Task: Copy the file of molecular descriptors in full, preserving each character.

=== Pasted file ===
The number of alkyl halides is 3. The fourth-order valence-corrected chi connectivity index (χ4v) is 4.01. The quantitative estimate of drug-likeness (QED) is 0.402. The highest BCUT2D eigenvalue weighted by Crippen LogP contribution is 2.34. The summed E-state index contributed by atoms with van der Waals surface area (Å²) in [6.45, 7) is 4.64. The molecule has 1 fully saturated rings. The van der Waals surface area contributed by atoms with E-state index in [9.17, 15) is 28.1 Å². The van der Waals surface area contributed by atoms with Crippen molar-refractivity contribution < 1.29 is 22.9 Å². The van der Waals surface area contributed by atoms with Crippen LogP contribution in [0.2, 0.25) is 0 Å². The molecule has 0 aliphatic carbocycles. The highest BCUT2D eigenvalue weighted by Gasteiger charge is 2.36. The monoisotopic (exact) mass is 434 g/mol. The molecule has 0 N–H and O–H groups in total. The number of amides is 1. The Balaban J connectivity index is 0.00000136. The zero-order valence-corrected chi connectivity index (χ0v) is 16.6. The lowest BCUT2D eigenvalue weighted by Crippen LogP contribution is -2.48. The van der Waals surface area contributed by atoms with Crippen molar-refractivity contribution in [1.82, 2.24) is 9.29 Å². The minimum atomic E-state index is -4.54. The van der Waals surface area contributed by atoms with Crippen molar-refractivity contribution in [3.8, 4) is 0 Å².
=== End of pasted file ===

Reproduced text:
The number of alkyl halides is 3. The fourth-order valence-corrected chi connectivity index (χ4v) is 4.01. The quantitative estimate of drug-likeness (QED) is 0.402. The highest BCUT2D eigenvalue weighted by Crippen LogP contribution is 2.34. The summed E-state index contributed by atoms with van der Waals surface area (Å²) in [6.45, 7) is 4.64. The molecule has 1 fully saturated rings. The van der Waals surface area contributed by atoms with E-state index in [9.17, 15) is 28.1 Å². The van der Waals surface area contributed by atoms with Crippen molar-refractivity contribution < 1.29 is 22.9 Å². The van der Waals surface area contributed by atoms with Crippen LogP contribution in [0.2, 0.25) is 0 Å². The molecule has 0 aliphatic carbocycles. The highest BCUT2D eigenvalue weighted by Gasteiger charge is 2.36. The monoisotopic (exact) mass is 434 g/mol. The molecule has 0 N–H and O–H groups in total. The number of amides is 1. The Balaban J connectivity index is 0.00000136. The zero-order valence-corrected chi connectivity index (χ0v) is 16.6. The lowest BCUT2D eigenvalue weighted by Crippen LogP contribution is -2.48. The van der Waals surface area contributed by atoms with Crippen molar-refractivity contribution in [1.82, 2.24) is 9.29 Å². The minimum atomic E-state index is -4.54. The van der Waals surface area contributed by atoms with Crippen molar-refractivity contribution in [3.8, 4) is 0 Å².